Youth Leadership: Walking in Jesus

By Chris Colgan, Australia

Colossians 2:6-7 ESV

“Therefore, as you received Christ Jesus the Lord, so walk in him, rooted and built up in him and established in the faith, just as you were taught, abounding in thanksgiving.”

It is difficult to describe people we have just met. We do not know much about them because we have not spend much time with them. And when we are faced with questions about them, we are stumped because we do not know them personally. In the same way, as youth leaders, we will not be able to engage in conversations about Jesus with our youth, if we barely know Him ourselves.

Sometimes, we get so caught up with ministry that we forget to spend time with our first love—Jesus. Instead, we start chasing after the success of ministry. So it is important that we stop to think, Have we put Jesus first in our hearts? Are we at least aware that He should be first? If we know that He should be first, but have not put Him first, then we need to do something about it. We need to start “walking in Jesus” by…

1) Being “rooted and built up [in Him]”

When Paul wrote the letter to the Colossians, he was addressing the false doctrines and false teachings at that time. He reminded the believers in Colossae to be firmly “rooted” in God’s Word, that is to let His Word be the anchor and foundation of their life. We do so by reading our Bible, meditating on it, and putting His truths into practice. We will then be like the wise man who built his house on the rock. Christ is the Cornerstone on which we must build our lives, lest we fall like the house of the foolish man (Matthew 7:24-27; Isaiah 28:16).

2) Being “established in the faith”

If we are “established in the faith”, our actions will show the faith that we profess we have. James says in his epistle, “What good is it, my brothers, if someone says he has faith but does not have works? . . . For as the body apart from the spirit is dead, so also faith apart from works is dead” (James 2:14,26). We must walk the talk, and practice what we preach. When we preach to our youth about spending time with Christ and obeying His commands, we need to make sure we do so ourselves too. It is a discipline that needs to be cultivated.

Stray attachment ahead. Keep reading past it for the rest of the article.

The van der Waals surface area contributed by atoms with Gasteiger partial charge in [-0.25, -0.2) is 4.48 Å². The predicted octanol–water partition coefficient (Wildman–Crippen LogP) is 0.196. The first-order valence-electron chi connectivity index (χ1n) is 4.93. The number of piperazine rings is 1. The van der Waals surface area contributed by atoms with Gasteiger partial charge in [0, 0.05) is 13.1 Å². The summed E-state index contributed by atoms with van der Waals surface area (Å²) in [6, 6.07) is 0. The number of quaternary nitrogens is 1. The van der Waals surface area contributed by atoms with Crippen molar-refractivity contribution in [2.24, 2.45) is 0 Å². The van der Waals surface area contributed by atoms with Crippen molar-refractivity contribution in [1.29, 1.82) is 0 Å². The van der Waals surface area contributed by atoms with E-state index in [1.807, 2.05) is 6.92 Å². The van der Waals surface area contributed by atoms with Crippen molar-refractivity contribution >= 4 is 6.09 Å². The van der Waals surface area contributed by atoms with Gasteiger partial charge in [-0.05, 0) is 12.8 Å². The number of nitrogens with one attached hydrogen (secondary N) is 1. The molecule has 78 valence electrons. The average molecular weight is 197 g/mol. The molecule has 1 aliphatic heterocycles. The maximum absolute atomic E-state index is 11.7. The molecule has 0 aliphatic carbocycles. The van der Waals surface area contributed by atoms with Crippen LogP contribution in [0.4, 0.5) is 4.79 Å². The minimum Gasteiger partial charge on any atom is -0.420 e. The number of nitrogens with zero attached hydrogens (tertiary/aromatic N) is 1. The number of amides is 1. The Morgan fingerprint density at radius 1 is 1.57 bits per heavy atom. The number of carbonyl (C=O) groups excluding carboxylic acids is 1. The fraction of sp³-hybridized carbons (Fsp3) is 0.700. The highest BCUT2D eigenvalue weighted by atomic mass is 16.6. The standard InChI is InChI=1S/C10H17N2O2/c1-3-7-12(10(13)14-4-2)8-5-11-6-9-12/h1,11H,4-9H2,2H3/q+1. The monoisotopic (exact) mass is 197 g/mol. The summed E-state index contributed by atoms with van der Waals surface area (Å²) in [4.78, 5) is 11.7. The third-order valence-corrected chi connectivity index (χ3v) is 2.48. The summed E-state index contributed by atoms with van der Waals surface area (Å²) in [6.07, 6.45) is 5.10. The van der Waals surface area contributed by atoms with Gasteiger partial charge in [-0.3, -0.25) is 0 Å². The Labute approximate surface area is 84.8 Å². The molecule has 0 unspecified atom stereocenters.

3) “Abounding in thanksgiving”

Paul says later in Colossians, “And whatever you do, in word or deed, do everything in the name of the Lord Jesus, giving thanks to God the Father through him” (Colossians 3:17). Paul emphasizes the need to thank God for the faith that we claim to have and show in deeds. In so doing, we recognize that our faith and our deeds are not from ourselves, but from the Holy Spirit that He has given to us.

By walking in Jesus, our youth can see Him in every part of our lives because they can “taste” Jesus in our speech and actions. It is only when our leadership stems from our relationship with Jesus that we can point our youth to a living relationship with Him.

ODB: Giving Thanks

February 26, 2013 

READ: John 11:32-44 

Jesus lifted up His eyes and said, “Father, I thank You that You have heard Me.” —John 11:41 

A tragedy left a family with a void that nothing could fill. A toddler chasing a cat wandered into the road and was run over by a delivery truck. A 4-year-old watched in shocked silence as her parents cradled the lifeless body of her little sister. For years, the cold emptiness of that moment encased the family in sadness. Feelings were frozen. The only comfort was numbness. Relief was unimaginable.

Author Ann Voskamp was the 4-year-old, and the sorrow surrounding her sister’s death formed her view of life and God. The world she grew up in had little concept of grace. Joy was an idea that had no basis in reality.

As a young mother, Voskamp set out to discover the elusive thing the Bible calls joy. The words for joy and grace come from the Greek word chairo, which she found out is at the center of the Greek word for thanksgiving. Could it be that simple? she wondered. To test her discovery, Voskamp decided to give thanks for 1,000 gifts she already had. She started slowly but soon gratefulness was flowing freely.

Just as Jesus gave thanks before, not after, raising Lazarus from the dead (John 11:41), Voskamp discovered that giving thanks brought to life feelings of joy that had died along with her sister. Joy comes from thanksgiving.

— Julie Ackerman Link

Lord, I thank You that You have the power
to raise the dead. May the feelings of joy
that arise from our thanksgiving be seeds of
grace to those who are afraid to feel.

The joy of living comes from a heart of thanksgiving.